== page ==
Three days where I hadn’t cracked, not once. Three days where question after question got hurled at me and I found the right answer. All I needed to do was survive this day and I’d be home and dry.
“So,” she said, in her lispy, false-cute voice. “You can’t tell us where you were the night of the murder, Oskar?”
“No, ma’am. Just that I wasn’t in the Five-in-a-Line store.” Continue reading
I didn’t realise that Sheeps were so large until they crowded around me and I got small and scared. We were inside a square wood home made by the Two-legged, and I went in by mistake because the chief Herder told me to, or at least I thought they told me to. It turned out that was wrong. I regret now that I didn’t understand what they meant – the Two-legged rulers, not the Herders. At the time I was new to everything, including what to do and what not to do, so what happened really was an accident, and not deliberate at all. I also didn’t know that the Two-legged command the Herders.
You know that strange effect when you see your reflection for the very first time, and you know it’s a reflection of you, and you’re really disappointed because you’ve imagined yourself like a superhero? I felt that when – inside the home – I looked at the eyes of the nearest Sheep and saw myself, and realised that the reflection was myself. There was a kind of nighty-night darkness to my body, a small head-ness, and tiny white eyes with metal inserts. I was a small, gleaming version of the Herders. Big ears though, which was odd, because Sheeps have quite small ears compared to mine. So there we were, inside the wood thing, and I was scared and I didn’t know what to do.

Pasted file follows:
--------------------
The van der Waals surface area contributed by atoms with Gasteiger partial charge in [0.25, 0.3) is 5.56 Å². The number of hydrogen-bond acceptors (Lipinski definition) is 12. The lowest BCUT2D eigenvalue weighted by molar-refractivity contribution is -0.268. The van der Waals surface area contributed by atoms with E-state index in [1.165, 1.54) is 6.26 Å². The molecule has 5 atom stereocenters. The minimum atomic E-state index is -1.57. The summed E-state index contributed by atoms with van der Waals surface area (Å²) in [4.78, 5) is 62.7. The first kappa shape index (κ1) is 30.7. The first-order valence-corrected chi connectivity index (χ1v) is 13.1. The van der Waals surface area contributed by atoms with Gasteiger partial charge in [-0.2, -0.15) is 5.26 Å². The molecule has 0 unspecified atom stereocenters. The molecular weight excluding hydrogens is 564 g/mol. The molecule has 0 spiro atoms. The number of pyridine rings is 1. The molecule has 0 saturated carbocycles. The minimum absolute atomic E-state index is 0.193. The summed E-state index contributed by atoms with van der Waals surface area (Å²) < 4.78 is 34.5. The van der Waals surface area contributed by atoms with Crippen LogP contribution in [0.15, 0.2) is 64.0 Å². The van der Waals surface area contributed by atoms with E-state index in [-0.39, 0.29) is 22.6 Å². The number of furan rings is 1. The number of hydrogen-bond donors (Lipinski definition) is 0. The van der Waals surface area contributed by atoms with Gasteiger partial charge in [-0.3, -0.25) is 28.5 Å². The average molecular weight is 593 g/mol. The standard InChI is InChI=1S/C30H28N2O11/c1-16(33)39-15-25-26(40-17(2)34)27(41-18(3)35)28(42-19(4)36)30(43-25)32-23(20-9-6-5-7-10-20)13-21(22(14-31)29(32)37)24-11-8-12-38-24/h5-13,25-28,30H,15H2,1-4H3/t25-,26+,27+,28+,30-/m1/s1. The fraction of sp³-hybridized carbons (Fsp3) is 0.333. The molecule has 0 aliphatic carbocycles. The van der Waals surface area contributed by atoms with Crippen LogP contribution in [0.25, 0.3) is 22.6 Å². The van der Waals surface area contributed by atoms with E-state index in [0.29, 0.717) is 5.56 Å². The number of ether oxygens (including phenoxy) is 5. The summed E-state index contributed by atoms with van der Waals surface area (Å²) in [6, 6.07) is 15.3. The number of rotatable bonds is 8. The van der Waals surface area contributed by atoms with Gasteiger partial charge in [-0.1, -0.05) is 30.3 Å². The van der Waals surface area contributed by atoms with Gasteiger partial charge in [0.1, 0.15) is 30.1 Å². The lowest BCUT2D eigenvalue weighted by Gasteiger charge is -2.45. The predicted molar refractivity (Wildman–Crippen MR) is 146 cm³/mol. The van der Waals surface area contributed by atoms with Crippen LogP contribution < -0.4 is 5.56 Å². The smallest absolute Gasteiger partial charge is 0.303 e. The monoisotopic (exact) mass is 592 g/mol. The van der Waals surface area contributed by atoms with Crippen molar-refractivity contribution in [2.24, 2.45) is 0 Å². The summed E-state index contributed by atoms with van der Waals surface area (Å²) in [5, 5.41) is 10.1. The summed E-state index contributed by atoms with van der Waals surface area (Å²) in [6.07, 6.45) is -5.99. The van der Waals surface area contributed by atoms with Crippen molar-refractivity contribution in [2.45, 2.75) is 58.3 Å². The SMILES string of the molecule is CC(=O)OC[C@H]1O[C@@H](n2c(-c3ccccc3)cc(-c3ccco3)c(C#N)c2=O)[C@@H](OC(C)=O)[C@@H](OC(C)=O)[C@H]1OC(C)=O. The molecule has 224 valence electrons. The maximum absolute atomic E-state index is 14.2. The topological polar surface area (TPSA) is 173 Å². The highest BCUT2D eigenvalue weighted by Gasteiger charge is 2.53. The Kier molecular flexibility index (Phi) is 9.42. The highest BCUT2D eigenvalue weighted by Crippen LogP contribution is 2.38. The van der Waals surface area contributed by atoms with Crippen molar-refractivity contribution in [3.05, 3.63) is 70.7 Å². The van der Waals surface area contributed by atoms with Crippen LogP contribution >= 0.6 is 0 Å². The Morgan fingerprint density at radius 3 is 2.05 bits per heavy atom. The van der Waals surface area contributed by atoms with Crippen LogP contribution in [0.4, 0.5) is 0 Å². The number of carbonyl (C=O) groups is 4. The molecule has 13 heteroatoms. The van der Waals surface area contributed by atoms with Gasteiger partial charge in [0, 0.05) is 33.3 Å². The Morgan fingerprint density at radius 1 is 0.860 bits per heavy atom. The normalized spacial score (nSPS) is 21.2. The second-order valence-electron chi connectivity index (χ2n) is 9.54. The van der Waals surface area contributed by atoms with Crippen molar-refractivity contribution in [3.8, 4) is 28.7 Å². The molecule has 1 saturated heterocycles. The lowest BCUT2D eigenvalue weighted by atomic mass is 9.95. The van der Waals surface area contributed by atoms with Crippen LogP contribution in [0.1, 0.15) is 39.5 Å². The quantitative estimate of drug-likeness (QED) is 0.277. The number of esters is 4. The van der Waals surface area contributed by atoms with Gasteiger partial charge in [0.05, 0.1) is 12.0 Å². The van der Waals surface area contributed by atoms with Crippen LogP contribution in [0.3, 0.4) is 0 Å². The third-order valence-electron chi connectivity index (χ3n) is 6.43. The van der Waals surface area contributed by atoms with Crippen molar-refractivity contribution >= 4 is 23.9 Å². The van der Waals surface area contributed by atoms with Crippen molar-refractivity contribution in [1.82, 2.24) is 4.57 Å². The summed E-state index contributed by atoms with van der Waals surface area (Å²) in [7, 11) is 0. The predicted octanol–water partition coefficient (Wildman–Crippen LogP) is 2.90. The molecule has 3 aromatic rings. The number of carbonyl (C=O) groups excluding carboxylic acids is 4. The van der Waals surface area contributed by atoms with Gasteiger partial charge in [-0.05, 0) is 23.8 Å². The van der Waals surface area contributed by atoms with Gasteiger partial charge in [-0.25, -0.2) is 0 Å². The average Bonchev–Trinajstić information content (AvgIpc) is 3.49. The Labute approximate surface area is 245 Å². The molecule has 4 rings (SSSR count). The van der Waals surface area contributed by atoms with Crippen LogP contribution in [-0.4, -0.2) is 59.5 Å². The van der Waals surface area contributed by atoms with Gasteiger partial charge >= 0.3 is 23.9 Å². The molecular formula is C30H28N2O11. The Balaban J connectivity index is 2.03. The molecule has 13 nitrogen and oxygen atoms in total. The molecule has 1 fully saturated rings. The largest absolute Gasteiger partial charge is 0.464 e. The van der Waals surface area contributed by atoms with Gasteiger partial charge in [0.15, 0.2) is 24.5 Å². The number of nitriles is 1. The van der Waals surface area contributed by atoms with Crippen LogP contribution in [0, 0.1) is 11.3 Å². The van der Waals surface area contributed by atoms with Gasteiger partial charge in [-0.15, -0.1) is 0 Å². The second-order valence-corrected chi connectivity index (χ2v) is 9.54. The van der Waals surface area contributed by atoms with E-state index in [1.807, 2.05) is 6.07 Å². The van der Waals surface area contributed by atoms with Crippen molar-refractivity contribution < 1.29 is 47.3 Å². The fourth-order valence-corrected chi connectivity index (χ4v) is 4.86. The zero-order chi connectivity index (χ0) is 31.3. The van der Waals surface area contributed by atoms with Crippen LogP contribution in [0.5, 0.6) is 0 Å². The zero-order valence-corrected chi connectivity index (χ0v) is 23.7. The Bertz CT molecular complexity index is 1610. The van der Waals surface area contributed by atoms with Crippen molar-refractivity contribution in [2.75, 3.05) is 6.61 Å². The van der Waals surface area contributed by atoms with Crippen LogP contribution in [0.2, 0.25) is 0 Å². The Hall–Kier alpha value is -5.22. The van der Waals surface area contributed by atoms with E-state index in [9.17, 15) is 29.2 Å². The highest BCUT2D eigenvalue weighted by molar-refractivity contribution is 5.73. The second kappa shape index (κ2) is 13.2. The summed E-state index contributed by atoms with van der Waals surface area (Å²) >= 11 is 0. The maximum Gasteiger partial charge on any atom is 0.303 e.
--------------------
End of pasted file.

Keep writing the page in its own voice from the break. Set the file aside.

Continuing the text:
Jahera’s hands trembled as she leant against the metal wall. Her palms slipped on the sweat pouring from her skin. She struck out and sunk into her arms sobbing, the cold of the metal burrowing into her bones. Fragmented ribs stabbed at her with every breath. She dried away the last of her tears. The burnt, torn clothes scratched her face. Images of bent talons pierced her thoughts.
A self-satisfied growl drifted along the passage to her right. The urge to flee kicked in again, but she had been running for days. Prey.